As the UAW well knows, Detroit has always looked for the silver bullet: the all-in gamble that will result in good times for everyone; the technology that will simplify the way vehicles are built; the vehicles that customers are clamoring for. Sometimes, the car companies are right, as they were during the first SUV boom, in the early 1990s. The union reaped the benefits in constant overtime shifts and year-end profit-sharing.
But repeatedly, the carmakers have gotten it completely wrong. GM was convinced that its 1984 purchase of Electronic Data Systems, the tech company founded by the late H. Ross Perot, would bring it a revenue stream that would shield it from the vagaries of the car market. Instead, it got into constant battles with Perot over the way it ran its auto business and ended up ditching EDS and Perot altogether in 1995.
GM has made multiple efforts to overhaul Cadillac, only to see German, Japanese and even Korean carmakers take slices of the lucrative luxury car market away. And strong car dealer lobbies blocked it from eliminating lagging brands, like Pontiac, Hummer and Saturn, until the government forced it to do so as part of its bankruptcy after the financial crisis.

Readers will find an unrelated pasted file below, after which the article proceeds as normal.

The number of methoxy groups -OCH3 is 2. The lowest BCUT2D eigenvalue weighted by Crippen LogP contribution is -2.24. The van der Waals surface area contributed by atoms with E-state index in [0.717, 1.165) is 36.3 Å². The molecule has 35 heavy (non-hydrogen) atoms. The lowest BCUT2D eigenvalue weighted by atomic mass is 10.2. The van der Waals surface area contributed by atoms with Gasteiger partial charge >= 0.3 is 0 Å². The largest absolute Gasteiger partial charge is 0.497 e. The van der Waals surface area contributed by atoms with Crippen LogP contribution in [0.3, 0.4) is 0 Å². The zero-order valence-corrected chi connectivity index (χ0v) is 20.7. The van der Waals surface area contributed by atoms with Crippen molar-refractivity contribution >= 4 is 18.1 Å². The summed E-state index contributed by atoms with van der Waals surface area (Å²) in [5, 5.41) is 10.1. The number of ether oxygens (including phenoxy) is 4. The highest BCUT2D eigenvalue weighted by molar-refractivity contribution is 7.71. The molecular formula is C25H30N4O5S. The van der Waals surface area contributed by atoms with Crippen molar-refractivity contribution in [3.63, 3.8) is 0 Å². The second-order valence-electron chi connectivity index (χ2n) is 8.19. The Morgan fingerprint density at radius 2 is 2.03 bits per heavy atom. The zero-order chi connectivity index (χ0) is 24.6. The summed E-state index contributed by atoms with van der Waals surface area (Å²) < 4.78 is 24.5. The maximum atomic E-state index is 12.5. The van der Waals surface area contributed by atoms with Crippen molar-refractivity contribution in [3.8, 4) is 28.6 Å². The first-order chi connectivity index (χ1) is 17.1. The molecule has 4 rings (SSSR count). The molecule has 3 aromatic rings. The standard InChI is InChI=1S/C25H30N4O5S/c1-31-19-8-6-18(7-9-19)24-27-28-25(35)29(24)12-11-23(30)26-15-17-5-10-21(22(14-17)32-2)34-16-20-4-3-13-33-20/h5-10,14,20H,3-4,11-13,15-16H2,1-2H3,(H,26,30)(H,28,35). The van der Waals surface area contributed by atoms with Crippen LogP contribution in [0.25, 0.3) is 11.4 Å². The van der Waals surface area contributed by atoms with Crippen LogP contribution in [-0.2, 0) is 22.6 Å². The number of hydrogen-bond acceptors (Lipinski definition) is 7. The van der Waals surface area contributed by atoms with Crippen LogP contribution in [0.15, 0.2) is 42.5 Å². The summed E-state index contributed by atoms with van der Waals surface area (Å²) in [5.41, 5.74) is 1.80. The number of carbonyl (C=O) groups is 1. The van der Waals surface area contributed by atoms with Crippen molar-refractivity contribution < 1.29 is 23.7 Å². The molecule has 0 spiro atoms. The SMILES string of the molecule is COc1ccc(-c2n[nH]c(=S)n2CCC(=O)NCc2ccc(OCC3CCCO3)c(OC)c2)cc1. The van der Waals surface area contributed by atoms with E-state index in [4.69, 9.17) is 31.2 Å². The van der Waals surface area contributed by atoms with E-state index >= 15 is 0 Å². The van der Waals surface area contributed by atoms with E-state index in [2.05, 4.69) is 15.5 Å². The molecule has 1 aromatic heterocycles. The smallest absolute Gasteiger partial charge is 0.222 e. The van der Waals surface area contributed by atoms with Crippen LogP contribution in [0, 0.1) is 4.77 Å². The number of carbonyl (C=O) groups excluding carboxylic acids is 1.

Every time Detroit is wrong, workers suffer, as jobs are cut and plants are closed. Last fall, it seemed like GM had its act together, with the right number of factories and jobs. Then, it blindsided the UAW and the American public by announcing that it planned to close four factories, including its only production center in Detroit.
Likewise, the past 25 years have seen GM lurch through a series of environmentally friendly vehicles, even when its heart clearly wasn’t in the task. In the late 1990s, it marketed the EV1
electric car, beloved by its owners, then fully retreated. In 2008, hoping to win congressional help, GM executives vowed that the Chevrolet Volt, a plug-in hybrid, was the key to its future.
It killed the Volt in December but promised it would speed up the development of electric vehicles.
Last weekend, according to Automotive News, GM promised the union that electrics would help revive two of its doomed factories — with an electric pickup truck at the Hamtramck factory in suburban Detroit and a battery cell manufacturing project in Lordstown.
You can’t blame the union for being skeptical: It doesn’t believe that GM knows what the future holds. By walking off the job, the UAW is showing it doesn’t want to help GM find out. But the future is coming for the industry, whether the company — or its workers — want it to or not.